AXO-Lenti-PD gene therapy
Axovant Sciences (AXON) and Oxford Biomedical aim to develop AXO-Lenti-PD gene therapy as a long-term treatment for PD (Parkinson’s disease). Once administered using MRI[1.magnetic resonance imaging]-guided stereotactic delivery, this gene therapy could help reduce motor fluctuations resulting from depleting dopamine levels in the brain.
Based on the LentiVector platform, AXO-Lenti-PD gene therapy focuses on three genes critical for encoding enzymes required for endogenous dopamine production. The company expects the integration of administered lentiviral vectors with patients’ genome to result in long-term gene expression, boosting endogenous dopamine production for several years.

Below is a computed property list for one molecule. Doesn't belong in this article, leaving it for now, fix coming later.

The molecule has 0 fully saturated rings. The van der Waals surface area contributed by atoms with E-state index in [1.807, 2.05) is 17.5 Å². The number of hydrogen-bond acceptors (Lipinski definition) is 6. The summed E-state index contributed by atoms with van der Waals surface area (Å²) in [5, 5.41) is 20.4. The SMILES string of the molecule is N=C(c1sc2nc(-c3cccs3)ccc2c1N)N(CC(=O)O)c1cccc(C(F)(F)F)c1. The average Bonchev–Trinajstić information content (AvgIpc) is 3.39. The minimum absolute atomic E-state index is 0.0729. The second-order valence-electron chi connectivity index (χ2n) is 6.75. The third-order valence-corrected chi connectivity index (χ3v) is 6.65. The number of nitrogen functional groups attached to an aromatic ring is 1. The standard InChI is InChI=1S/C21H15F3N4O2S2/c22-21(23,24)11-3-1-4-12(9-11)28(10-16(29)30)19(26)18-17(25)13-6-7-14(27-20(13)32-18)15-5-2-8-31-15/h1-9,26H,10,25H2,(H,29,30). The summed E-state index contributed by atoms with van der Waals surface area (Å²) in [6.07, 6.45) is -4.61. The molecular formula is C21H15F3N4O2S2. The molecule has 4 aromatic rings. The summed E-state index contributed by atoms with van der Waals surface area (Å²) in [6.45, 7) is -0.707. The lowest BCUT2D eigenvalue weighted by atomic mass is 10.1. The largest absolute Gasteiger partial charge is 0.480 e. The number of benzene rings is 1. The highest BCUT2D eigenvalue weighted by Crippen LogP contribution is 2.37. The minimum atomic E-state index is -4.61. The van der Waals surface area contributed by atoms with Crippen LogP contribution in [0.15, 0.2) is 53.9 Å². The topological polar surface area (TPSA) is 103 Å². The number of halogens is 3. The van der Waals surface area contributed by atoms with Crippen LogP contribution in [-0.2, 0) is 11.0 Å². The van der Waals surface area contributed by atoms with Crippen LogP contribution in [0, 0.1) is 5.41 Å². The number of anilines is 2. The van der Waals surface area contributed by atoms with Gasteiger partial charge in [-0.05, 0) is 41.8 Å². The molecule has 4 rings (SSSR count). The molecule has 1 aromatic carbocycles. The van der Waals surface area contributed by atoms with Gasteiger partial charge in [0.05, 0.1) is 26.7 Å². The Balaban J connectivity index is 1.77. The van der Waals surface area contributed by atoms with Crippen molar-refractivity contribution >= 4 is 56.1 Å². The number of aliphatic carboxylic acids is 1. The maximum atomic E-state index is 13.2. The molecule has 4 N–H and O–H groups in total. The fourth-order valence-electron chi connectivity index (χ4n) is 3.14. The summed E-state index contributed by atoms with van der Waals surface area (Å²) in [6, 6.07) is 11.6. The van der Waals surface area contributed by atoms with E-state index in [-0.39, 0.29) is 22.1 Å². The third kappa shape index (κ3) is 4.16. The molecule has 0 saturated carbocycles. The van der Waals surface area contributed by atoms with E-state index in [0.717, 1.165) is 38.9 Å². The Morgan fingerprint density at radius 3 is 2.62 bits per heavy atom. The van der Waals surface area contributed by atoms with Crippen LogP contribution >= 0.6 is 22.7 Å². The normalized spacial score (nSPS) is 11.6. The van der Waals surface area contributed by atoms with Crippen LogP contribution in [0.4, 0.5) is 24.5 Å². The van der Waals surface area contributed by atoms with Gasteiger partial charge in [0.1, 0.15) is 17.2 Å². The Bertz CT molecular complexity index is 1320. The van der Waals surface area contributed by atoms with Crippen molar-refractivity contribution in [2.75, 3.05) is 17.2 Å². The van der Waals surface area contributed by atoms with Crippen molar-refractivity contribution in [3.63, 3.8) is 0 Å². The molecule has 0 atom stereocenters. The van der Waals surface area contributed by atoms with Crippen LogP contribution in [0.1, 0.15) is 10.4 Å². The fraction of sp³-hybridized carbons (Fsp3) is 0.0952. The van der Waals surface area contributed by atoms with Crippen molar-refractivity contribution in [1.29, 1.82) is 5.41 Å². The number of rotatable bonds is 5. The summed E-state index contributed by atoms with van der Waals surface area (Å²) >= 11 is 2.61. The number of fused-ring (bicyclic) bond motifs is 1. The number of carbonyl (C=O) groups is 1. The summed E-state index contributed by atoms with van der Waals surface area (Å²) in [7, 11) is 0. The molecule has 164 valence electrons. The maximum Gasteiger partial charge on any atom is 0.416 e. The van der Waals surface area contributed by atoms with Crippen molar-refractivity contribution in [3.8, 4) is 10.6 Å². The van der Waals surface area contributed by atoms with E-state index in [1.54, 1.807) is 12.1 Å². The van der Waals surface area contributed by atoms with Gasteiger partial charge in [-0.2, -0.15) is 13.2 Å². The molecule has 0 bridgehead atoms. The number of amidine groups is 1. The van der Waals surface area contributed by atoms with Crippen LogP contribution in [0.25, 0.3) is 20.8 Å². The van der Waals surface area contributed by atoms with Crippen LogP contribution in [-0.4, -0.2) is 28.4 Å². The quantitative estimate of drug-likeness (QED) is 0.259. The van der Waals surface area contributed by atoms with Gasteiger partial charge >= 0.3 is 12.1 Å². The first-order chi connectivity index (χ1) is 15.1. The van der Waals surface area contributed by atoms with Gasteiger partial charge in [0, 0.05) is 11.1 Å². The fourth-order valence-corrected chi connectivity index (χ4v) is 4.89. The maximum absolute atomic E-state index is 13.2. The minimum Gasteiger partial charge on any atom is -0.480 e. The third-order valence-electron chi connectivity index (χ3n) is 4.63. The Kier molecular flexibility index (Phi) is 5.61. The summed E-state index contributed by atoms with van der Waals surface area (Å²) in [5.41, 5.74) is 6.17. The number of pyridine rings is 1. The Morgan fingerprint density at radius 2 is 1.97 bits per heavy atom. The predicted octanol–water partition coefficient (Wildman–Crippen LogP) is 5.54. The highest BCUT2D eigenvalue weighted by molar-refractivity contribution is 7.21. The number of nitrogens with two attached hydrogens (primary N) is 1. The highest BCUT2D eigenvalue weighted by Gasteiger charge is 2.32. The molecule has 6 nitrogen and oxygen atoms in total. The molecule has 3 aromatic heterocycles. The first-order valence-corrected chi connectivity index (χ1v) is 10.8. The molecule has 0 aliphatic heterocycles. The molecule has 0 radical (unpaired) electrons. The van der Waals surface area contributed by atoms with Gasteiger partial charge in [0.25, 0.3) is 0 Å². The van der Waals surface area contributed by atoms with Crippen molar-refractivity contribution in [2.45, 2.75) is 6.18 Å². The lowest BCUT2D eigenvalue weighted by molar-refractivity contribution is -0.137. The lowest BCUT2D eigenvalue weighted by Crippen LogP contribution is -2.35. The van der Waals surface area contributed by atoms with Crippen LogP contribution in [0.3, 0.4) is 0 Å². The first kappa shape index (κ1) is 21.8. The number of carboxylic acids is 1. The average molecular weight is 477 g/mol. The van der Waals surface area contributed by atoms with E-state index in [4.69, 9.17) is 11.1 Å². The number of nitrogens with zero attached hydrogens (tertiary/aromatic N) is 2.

Successful proof-of-concept studies
Axovant Sciences’ confidence in AXO-Lenti-PD gene therapy stems from favorable outcomes from Phase 1 and 2 studies evaluating ProSavin. After being administered ProSavin through an MRI-guided stereotactic system, test subjects demonstrated statistically significant motor function improvement after four months, six months, and four years of therapy.
AXO-Lenti-PD gene therapy has been developed by reengineering ProSavin to improve dopamine plus levodopa production by ten times.
Oxford BioMedica also manufactured and supplied lentiviral vectors to Novartis (NVS) for the first FDA-approved CAR[2. chimeric antigen receptor]-T-cell therapy, Kymriah. Oxford BioMedica has also entered into a licensing agreement with Bioverativ, which is now part of Sanofi (SNY), for lentiviral vector technology to treat hemophilia and ophthalmological disorders.